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Nurses lament “years of neglect” on the picket line outside Guy’s Hospital

On February 6th, nurses across the UK went on strike. Roar spoke to several participants on the picket line outside Guy’s Hospital in London Bridge.

The action, coordinated by the Royal College of Nursing (RCN), already took place for two days last month. The union has asked for a pay hike for nurses of 5% above the current rate of inflation. However, Prime Minister Rishi Sunak has, thus far, dismissed that request as “unaffordable”.

Just outside Guy’s Hospital and around London Bridge tube station, nurses lamented the “years of neglect” by the current government dating back to the austerity policies in the 2010s. Since then, the Royal College of Nursing has estimated that pay has fallen by 20% in real terms. When asked about the cost of a nurses’ pay hike to taxpayers, those on the picket line pointed out that there’s “plenty of money” that the government has handed out in tax cuts to high-income earners.

In response to the government’s emphasis on minimum safety legislation, the nurses said that there’s already been negotiations with NHS trusts to ensure that there’s a basic level of staff to care for emergency or urgent patients. “A safety line will always be maintained, we’d never put lives at risk” they said. One participant also argued that the legislation does not solve the root problem: “unless nurses are paid what we deserve, we won’t [be able to] retain staff and that’s to the detriment of patients”. Since 2021, there has been a dramatic increase in nurses leaving the NHS.

They were also concerned about the potential knock-on effects for nursing students and aspiring nurses. For one, the they said that the staff shortages mean that there are less qualified nurses available to train and supervise students. In addition, “the student nursing bursary has also been taken away” one of them said. The bursary, which provided grants to support nursing students during their training, was eliminated in 2017, precipitating a fall in applications for qualifying nursing courses. While the bursary was re-introduced in 2019, it was significantly scaled back from previous iterations.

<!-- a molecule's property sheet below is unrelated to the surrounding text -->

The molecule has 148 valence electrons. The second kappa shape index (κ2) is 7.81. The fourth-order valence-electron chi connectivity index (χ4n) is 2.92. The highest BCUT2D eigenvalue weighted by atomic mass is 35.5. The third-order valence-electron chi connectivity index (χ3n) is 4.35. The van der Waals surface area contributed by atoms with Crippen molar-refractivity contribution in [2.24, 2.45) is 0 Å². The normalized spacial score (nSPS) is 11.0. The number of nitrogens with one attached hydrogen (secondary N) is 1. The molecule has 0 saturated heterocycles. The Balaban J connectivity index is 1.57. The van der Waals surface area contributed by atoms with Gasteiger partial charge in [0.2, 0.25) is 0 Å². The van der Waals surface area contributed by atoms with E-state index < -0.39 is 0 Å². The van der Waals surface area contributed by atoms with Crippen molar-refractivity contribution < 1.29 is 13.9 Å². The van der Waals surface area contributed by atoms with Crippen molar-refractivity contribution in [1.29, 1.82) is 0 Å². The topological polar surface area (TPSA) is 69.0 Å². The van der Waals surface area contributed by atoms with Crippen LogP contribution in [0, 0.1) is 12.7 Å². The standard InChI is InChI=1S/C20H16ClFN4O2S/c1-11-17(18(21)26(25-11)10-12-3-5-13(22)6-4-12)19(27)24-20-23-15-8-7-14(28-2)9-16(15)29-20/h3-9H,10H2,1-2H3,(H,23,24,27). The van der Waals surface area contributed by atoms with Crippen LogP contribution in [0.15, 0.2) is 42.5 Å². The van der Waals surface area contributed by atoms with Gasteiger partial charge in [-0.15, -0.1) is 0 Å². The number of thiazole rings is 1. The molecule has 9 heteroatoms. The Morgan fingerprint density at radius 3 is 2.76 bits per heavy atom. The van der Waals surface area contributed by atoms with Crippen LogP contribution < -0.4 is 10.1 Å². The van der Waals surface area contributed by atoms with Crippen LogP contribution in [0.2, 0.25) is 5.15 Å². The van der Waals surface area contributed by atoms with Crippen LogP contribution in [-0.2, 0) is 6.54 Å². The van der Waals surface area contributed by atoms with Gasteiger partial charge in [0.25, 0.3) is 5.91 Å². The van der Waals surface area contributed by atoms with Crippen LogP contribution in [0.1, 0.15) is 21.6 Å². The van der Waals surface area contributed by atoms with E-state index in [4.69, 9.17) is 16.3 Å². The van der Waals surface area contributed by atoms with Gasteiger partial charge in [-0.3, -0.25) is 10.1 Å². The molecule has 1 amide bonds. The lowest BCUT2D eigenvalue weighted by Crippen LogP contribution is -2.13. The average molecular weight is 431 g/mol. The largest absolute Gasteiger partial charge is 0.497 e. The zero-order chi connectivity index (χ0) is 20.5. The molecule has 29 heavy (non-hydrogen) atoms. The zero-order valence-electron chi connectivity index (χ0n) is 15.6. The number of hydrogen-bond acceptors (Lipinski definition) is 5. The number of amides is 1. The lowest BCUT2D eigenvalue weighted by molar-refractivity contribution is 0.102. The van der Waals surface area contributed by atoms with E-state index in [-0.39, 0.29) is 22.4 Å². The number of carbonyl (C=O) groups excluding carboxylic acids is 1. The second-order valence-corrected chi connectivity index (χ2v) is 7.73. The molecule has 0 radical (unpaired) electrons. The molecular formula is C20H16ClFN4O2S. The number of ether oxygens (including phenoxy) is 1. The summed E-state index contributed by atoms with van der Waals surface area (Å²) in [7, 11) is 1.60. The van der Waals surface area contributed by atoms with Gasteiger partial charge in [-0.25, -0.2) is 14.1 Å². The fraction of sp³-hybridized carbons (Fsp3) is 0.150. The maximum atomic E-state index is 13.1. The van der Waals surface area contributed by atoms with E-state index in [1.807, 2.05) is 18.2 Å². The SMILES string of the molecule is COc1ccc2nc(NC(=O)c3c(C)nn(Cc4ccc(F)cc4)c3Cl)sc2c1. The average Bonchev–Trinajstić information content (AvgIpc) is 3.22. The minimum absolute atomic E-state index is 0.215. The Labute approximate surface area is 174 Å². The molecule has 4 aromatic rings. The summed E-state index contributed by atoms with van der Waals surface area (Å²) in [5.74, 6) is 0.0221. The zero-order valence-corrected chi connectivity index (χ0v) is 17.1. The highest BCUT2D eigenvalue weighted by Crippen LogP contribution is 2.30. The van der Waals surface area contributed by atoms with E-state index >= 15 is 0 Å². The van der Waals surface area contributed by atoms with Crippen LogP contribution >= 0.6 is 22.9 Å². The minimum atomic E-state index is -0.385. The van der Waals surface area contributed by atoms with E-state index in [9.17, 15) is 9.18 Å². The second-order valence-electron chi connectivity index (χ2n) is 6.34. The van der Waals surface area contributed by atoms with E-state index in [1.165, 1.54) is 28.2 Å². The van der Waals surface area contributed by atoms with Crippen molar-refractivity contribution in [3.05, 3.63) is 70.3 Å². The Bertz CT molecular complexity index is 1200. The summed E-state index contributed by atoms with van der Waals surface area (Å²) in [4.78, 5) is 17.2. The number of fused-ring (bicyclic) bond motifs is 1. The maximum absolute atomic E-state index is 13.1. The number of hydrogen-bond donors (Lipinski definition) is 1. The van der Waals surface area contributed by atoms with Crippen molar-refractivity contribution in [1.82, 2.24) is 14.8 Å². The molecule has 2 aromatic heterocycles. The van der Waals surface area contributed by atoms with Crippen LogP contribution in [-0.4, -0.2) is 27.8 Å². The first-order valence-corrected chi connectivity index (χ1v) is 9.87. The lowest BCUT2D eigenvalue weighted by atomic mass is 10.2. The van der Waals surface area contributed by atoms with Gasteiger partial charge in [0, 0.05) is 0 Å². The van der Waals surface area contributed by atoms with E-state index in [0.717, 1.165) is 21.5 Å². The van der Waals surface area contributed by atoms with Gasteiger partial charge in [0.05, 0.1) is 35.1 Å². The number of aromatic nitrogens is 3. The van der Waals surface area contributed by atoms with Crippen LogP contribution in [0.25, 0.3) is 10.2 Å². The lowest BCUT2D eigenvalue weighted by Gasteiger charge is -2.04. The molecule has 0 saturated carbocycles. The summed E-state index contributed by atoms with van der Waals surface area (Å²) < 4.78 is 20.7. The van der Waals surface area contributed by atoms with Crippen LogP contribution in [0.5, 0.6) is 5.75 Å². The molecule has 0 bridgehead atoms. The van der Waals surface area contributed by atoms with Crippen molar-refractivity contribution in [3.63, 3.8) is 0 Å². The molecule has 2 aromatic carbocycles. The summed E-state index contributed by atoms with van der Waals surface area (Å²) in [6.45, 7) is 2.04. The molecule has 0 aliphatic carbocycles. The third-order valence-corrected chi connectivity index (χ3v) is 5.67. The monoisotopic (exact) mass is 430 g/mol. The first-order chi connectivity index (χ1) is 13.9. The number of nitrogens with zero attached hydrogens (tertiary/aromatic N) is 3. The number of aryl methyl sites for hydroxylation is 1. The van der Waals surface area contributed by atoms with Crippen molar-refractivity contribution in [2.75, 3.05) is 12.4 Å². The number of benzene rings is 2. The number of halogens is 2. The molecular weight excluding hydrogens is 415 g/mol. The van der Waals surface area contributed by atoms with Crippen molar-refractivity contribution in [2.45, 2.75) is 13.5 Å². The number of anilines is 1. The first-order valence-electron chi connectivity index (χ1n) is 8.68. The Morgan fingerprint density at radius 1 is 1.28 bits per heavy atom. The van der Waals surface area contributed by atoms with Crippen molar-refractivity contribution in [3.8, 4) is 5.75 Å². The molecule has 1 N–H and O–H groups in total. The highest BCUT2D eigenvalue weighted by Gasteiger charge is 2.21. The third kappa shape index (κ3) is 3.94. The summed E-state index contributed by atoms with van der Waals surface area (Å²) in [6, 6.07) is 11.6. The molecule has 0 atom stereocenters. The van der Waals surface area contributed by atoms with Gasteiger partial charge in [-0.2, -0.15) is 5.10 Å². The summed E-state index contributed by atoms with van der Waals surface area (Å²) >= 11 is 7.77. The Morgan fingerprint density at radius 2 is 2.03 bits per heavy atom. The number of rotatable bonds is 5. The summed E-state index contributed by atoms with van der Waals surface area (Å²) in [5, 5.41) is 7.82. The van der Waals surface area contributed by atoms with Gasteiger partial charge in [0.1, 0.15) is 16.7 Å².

This issue was personal for two of the nurses Roar spoke to who had trained as mature students when they already had families. “The bursary meant I could complete my training and take care of my family” one of them explained. “I think [the cuts] will prevent a lot of mature students from entering the profession…it’s going to mean greater debt for nurses, people with families will find it harder” the other said. 

For nurses further along in their training, the work conditions are discouraging them from staying in their job. One of the nurses said “they won’t be there long enough to specialise in Cardiac nursing, Paediatric nursing or whatever it may be”. This would exacerbate the shortage of specialist staff.

All of the participants said that the government has to change its attitude in order to solve the problem. To end the strikes, “the government must simply come to the table and negotiate…that’s how adults get things done” they said. One of them added, “they need to end their stand-off attitude…right now, they think they’re Thatcher’s children”.

For more information on the nursing strike, visit the Royal College of Nursing’s website




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